MSRP: $75 (scissors jack); $90 (chassis adapter)

URL: agileoffroad.com

Pro Eagle Off Road Jack 

A floor jack with off-road tires; why didn’t someone think of this before?

Take a 2-ton, hydraulic floor jack—the easiest way ever to lift a vehicle on a concrete driveway—add solid axles and burly, composite wheels, and you’ve got an all-terrain floor jack.

The 2-ton Pro Eagle Off Road Jack

The Pro Eagle rolled over my gravel driveway effortlessly and lifted the entire front end of my FJ40 in a sandy wash without digging in more than a couple of inches. Given the fat tires, along with a full-length underbody “skid plate,” it shouldn’t sink in any substrate that doesn’t have a current. Pop on the adjustable extension post for a full 26 inches of lift height.

Safe Jack “Sergeant” kitI certainly wouldn’t carry this bulky, 52-pound jack for field duty in my FJ40, but if you’ve got a full-sized truck or Sprinter (there’s also a 3-ton version) or are traveling with a group, it’ll make any recovery a breeze. And, of course, at home, it’s an excellent shop jack.

One operational note: As with all such jacks, the lifting pad moves through an arc as it rises. If you employ the extension, and both the jack and vehicle are stationary, the extension can wind up significantly tilted. So, plan ahead.

MSRP: $440

URL: proeagle.com

ARB X-Jack Exhaust Jack

Some of the jacks discussed here are easy to operate. Some are difficult to operate. Only one is effortless to operate.

Situate the deflated ARB X-Jack under the chassis of your 4×4. Hold the inflation cone over the exhaust pipe or connect an air compressor to the Schrader valve. The expanding bag will lift up to 4,400 pounds up to 30 inches in the air.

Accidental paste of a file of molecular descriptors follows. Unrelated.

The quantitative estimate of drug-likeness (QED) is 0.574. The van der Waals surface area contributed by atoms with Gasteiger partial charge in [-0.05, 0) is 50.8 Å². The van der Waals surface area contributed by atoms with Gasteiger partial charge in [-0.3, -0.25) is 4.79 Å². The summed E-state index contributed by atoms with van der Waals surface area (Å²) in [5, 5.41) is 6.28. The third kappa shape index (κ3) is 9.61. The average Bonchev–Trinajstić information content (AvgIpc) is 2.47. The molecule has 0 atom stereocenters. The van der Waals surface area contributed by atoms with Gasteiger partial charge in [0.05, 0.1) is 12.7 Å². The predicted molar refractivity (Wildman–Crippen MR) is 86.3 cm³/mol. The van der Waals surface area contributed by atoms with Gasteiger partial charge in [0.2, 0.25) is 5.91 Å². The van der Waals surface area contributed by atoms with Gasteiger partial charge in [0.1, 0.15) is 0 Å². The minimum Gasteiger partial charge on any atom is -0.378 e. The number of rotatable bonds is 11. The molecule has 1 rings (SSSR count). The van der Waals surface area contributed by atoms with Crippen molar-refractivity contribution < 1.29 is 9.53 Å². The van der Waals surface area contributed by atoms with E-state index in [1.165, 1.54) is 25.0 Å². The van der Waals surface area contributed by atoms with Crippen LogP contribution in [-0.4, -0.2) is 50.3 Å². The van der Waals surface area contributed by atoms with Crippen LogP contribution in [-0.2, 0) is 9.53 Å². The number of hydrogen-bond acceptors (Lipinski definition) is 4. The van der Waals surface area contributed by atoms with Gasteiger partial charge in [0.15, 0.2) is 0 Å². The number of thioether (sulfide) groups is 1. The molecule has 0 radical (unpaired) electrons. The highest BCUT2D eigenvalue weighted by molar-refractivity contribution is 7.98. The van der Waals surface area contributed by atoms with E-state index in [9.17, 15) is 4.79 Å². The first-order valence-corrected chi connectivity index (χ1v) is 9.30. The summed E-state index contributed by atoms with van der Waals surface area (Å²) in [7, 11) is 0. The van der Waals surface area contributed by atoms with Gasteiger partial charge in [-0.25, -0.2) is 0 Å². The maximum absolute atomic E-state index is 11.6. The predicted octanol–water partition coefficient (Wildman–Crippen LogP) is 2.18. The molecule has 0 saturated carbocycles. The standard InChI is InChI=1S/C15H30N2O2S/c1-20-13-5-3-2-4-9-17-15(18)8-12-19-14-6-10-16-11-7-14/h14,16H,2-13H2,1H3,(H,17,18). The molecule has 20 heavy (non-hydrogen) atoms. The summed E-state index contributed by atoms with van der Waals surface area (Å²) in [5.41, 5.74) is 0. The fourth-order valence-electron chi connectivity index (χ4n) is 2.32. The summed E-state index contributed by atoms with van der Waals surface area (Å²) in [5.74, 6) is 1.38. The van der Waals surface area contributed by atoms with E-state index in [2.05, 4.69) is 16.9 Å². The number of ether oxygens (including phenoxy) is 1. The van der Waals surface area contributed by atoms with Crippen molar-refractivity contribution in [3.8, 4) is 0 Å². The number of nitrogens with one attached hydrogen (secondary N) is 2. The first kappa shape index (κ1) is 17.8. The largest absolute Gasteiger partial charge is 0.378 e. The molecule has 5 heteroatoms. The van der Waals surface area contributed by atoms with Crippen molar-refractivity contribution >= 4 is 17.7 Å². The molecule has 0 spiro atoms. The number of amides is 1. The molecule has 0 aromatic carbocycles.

“If you want something that can handle a tire change on a loaded vehicle, as well as take care of recovery duties … you need to step up the game with something rated to at least half the GVWR of your rig.”

ARB X Jack

The ARB X Jack offers unequalled flotation in soft sand.

Is your truck buried to the bumpers, with no way to get a bottle jack or Hi-Lift underneath? All you need is 4 inches of scooped clearance for this jack to slide underneath. Stuck in rocks, with no secure base for a bumper jack? The X-Jack molds itself around virtually any substrate, and the hard rubber “teeth” on the bottom help prevent slippage.

Lifting X tire jack

Let your engine do the lifting work with the X Jack.

Included is a thick square of guard material to protect the already-stout envelope, but it’s best to remember that this thing is still a heavy-duty balloon. Consequently, make sure to keep it away from bolt ends and hot exhaust pipes. Also remember that at full height, your vehicle is supported on air inside a flexible casing, so expect a bit of squidginess. But then, you wouldn’t get under a vehicle that’s supported only by any of these jacks, right?

MSRP: $270

URL: arbusa.com

Chocks for Tire Jacks

A jack isn’t the only item you need for safe tire changes and recovery work. You also need a way to ensure the vehicle remains stationary and doesn’t roll off the jack. Additionally, you need a way to ensure the base of the jack doesn’t sink in sand or mud.

The best vehicle chocks I’ve used are the nesting units from Safe Jack, which are substantial enough to anchor the vehicle for winching, as well as jacking. In addition, the best base plate I’ve used is the ARB unit. It’s configured to accept ARB’s jack and a Hi-Lift. Very smart.


 ARB jack or a Hi-Lift foot.

The ARB jack base accepts either an ARB jack or a Hi-Lift foot.



EDITOR’S NOTE: A version of this article appeared in Tread September/October 2021.